Home > I'm New > History of St Peter's Hale > From 1914-1924

From 1914 to 1924

Hale Red Cross Hospital in St Peter's Assembly Rooms, 1914From 1914 to 1924

Opening his Annual Report for Easter 1915, Mr. Brunskill wrote:

"The list of names ... shows that the call to take up arms in what we believe to be the cause of right and justice has met with a ready response on the part of those eligible to active service. Although most of these are still under training, they are gradually being sent to the front and the next few months must be a time of great anxiety for many.'

There were 162 names on that list.


As so often happens, a 'time of great anxiety' was passed as much as possible with an outward appearance of normality. No bombs were to fall on Hale. It must have seemed as quiet a place as ever, perhaps even quieter if the absence of those men was to leave an unaccustomed space behind a counter, on a cricket team or at the bar in the Bleeding Wolf. And, of course, it would be about just such everyday situations that those who were away would be longing to hear in letters from home.

Always great fund raisers and organisers, the people of St. Peter's were now involved in new efforts.

'Much valuable work is being done,' wrote Mr. Brunskill, 'in providing articles of needlework, in min­istering to the sick and wounded and in serving on [War] Relief Committees.'

Something which brought the War home very clearly was also mentioned in the Report:

'When, in August, we agreed to lend St. Peter's School for use as an Emergency Hospital in connection with the Red Cross Society, the likelihood of its being so required seemed very remote. In the middle of December the building was handed over and has been found to admirably adapt for the purpose.'

Ada Pearce remembered this very well:

‘I had just left school. I remember offering packets of cigarettes to the men who were strolling around in their 'hospital blue' suits with the red ties. We used to pass the cigarettes and other gifts over the hedge.'

These men were war wounded.

Lending the Schools deferred the problem of paying the estimated £500 to extend the building. Instead, for the time being, 10/- per week was to be paid for the hire of St. Baldred's Hall (now Hale Conservative Club) for the use of the Sunday School.

The replacement of the organ could not lie delayed. Made up of three old organs. the instrument had become increasingly temperamental and frequently broke down. A three-year fund raising plan had been put into action, beginning with an approach to those who might be expected to contribute. Any reluctance they might have felt about doing so and, especially, any temptation to do so sparingly was no doubt influenced by the knowledge that their names and contributions would be circulated - in de­scending order! The new instrument was dedicated on March 17th by the Archdeacon of Macclesfield.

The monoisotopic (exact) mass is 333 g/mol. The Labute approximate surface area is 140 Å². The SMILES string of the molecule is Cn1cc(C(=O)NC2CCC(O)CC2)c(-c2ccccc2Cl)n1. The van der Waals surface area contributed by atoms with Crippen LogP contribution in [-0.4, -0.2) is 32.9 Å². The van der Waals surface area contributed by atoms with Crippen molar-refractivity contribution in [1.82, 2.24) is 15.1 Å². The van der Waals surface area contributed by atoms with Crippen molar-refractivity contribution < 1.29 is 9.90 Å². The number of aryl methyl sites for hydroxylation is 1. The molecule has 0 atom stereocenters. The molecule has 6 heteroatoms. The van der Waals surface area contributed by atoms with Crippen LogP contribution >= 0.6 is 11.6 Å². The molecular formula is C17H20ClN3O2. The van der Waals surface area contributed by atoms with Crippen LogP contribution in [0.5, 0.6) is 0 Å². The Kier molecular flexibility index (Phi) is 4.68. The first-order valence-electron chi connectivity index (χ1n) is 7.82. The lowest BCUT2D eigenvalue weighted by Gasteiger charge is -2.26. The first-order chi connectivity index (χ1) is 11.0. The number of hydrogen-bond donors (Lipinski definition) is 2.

With the organ filling the north side and the new oak screen with its door to the Parish Room filling the south, the chancel looked much as it does today, even to the memorial tablet to Canon Gore. The west end had the Clerk's (Verger's) desk, a gift from a parishioner who was leaving the district.

The Revd. C.D. Lewis left to take charge of St. David's church at the Hermitage, and Revd. H.V. Aspinwall came in to take his place, though for some time, Mr. Brunskill had to cope on his own. Although the Council felt that the church could not con­tinue to pay for the upkeep of the Schools (which the Red Cross agreed and undertook to do), the level of giving in other ways was very high. War Relief Funds and hospitals were predictably supported but so, too, were Christian causes such as the Society for the Propagation of the Gospel and Diocesan Societies.

At the end of his report, Mr. Brunskill wrote:

‘That Almighty God may in His good Providence so order and dispose the issue of this war that we may be brought through strife to a lasting peace and that meanwhile we may one and all respond to the call of our Country according to our several powers must be our heartfelt prayer.'

As St. Peter's approached its 25th anniversary (June 17th, 1917) the ranks of those who had done so much to ensure its creation and survival were thinning.

Mr.Statham, the Reader and Sunday School Superintendent, died a year after ill-health had forced him to resign. Another loss was Mr. Alfred Berry whose name features in reports and minutes from the earliest days. His memorial is the Sanctuary rail he donated. Mr. Megson, Organist and Choirmaster from the beginning, resigned and was succeeded by Mr. H. Gibbon.

The parish very nearly lost the Vicar himself: at the Annual Vestry Meeting in 1916, it was announced that Mr. Brunskill had declined an offer of preferment, choos­ing, rather, to remain at St. Peter's, a choice greeted by the meeting with a "hearty response'.

An instruction was read out at a meeting as to 'what to do in the event of an air raid during a church service'.

From the Front came news that 16 more lives had been lost. These were the darkest days.